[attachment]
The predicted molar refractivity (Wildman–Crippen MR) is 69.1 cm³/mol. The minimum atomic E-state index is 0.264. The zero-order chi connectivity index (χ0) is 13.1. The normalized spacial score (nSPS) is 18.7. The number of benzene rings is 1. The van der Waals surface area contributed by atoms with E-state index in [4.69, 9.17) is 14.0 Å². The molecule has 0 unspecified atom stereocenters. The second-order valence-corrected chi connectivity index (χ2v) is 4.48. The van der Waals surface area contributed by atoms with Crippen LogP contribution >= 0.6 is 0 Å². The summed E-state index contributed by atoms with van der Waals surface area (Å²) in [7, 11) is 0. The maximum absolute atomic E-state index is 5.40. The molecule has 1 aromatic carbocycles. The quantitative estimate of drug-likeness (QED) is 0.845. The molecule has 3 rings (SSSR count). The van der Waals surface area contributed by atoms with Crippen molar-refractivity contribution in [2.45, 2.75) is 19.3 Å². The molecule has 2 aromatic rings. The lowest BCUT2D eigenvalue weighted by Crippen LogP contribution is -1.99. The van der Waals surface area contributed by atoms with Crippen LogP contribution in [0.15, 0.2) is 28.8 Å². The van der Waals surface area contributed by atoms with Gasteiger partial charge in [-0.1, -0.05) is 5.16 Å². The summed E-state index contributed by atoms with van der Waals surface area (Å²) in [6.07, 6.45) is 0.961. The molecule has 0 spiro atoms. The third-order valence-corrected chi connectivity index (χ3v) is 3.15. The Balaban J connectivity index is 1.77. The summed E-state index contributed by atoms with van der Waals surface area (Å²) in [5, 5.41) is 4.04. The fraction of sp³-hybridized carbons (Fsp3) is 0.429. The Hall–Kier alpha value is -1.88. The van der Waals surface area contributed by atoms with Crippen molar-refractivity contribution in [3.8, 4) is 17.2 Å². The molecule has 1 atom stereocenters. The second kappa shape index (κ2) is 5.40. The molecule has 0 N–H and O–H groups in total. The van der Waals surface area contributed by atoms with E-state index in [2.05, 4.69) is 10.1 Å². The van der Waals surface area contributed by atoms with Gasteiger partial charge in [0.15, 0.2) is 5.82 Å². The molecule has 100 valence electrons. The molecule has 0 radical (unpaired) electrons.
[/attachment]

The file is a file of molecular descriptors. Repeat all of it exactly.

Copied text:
The predicted molar refractivity (Wildman–Crippen MR) is 69.1 cm³/mol. The minimum atomic E-state index is 0.264. The zero-order chi connectivity index (χ0) is 13.1. The normalized spacial score (nSPS) is 18.7. The number of benzene rings is 1. The van der Waals surface area contributed by atoms with E-state index in [4.69, 9.17) is 14.0 Å². The molecule has 0 unspecified atom stereocenters. The second-order valence-corrected chi connectivity index (χ2v) is 4.48. The van der Waals surface area contributed by atoms with Crippen LogP contribution >= 0.6 is 0 Å². The summed E-state index contributed by atoms with van der Waals surface area (Å²) in [7, 11) is 0. The maximum absolute atomic E-state index is 5.40. The molecule has 1 aromatic carbocycles. The quantitative estimate of drug-likeness (QED) is 0.845. The molecule has 3 rings (SSSR count). The van der Waals surface area contributed by atoms with Crippen molar-refractivity contribution in [2.45, 2.75) is 19.3 Å². The molecule has 2 aromatic rings. The lowest BCUT2D eigenvalue weighted by Crippen LogP contribution is -1.99. The van der Waals surface area contributed by atoms with Crippen LogP contribution in [0.15, 0.2) is 28.8 Å². The van der Waals surface area contributed by atoms with Gasteiger partial charge in [-0.1, -0.05) is 5.16 Å². The summed E-state index contributed by atoms with van der Waals surface area (Å²) in [6.07, 6.45) is 0.961. The molecule has 0 spiro atoms. The third-order valence-corrected chi connectivity index (χ3v) is 3.15. The Balaban J connectivity index is 1.77. The summed E-state index contributed by atoms with van der Waals surface area (Å²) in [5, 5.41) is 4.04. The fraction of sp³-hybridized carbons (Fsp3) is 0.429. The Hall–Kier alpha value is -1.88. The van der Waals surface area contributed by atoms with Crippen molar-refractivity contribution in [3.8, 4) is 17.2 Å². The molecule has 1 atom stereocenters. The second kappa shape index (κ2) is 5.40. The molecule has 0 N–H and O–H groups in total. The van der Waals surface area contributed by atoms with E-state index in [2.05, 4.69) is 10.1 Å². The van der Waals surface area contributed by atoms with Gasteiger partial charge in [0.15, 0.2) is 5.82 Å². The molecule has 100 valence electrons. The molecule has 0 radical (unpaired) electrons.